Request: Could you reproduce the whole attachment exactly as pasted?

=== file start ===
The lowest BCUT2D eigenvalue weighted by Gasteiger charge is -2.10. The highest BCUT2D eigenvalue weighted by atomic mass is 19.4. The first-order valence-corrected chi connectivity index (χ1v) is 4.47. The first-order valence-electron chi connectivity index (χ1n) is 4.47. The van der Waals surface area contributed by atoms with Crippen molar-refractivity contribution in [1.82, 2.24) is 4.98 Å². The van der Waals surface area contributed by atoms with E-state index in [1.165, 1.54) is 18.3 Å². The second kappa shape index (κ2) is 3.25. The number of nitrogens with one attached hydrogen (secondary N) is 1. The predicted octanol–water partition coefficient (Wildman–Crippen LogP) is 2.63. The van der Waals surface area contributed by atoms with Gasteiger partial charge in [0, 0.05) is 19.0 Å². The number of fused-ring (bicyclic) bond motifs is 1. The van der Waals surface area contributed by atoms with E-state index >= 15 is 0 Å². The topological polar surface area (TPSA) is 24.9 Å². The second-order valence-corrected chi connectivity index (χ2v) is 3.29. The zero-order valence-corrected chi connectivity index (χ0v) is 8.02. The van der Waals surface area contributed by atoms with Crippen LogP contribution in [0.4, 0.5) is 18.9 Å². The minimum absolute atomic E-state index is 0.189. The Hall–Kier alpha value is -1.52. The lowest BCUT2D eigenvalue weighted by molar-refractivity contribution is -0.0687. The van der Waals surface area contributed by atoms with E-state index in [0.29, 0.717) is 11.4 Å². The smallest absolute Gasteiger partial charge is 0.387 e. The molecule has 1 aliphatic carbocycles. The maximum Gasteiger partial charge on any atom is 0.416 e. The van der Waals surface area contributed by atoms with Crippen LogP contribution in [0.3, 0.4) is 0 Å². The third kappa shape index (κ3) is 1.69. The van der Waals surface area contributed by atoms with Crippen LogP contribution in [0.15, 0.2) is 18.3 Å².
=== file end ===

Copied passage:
The lowest BCUT2D eigenvalue weighted by Gasteiger charge is -2.10. The highest BCUT2D eigenvalue weighted by atomic mass is 19.4. The first-order valence-corrected chi connectivity index (χ1v) is 4.47. The first-order valence-electron chi connectivity index (χ1n) is 4.47. The van der Waals surface area contributed by atoms with Crippen molar-refractivity contribution in [1.82, 2.24) is 4.98 Å². The van der Waals surface area contributed by atoms with E-state index in [1.165, 1.54) is 18.3 Å². The second kappa shape index (κ2) is 3.25. The number of nitrogens with one attached hydrogen (secondary N) is 1. The predicted octanol–water partition coefficient (Wildman–Crippen LogP) is 2.63. The van der Waals surface area contributed by atoms with Gasteiger partial charge in [0, 0.05) is 19.0 Å². The number of fused-ring (bicyclic) bond motifs is 1. The van der Waals surface area contributed by atoms with E-state index >= 15 is 0 Å². The topological polar surface area (TPSA) is 24.9 Å². The second-order valence-corrected chi connectivity index (χ2v) is 3.29. The zero-order valence-corrected chi connectivity index (χ0v) is 8.02. The van der Waals surface area contributed by atoms with Crippen LogP contribution in [0.4, 0.5) is 18.9 Å². The minimum absolute atomic E-state index is 0.189. The Hall–Kier alpha value is -1.52. The lowest BCUT2D eigenvalue weighted by molar-refractivity contribution is -0.0687. The van der Waals surface area contributed by atoms with E-state index in [0.29, 0.717) is 11.4 Å². The smallest absolute Gasteiger partial charge is 0.387 e. The molecule has 1 aliphatic carbocycles. The maximum Gasteiger partial charge on any atom is 0.416 e. The van der Waals surface area contributed by atoms with Crippen LogP contribution in [0.3, 0.4) is 0 Å². The third kappa shape index (κ3) is 1.69. The van der Waals surface area contributed by atoms with Crippen LogP contribution in [0.15, 0.2) is 18.3 Å².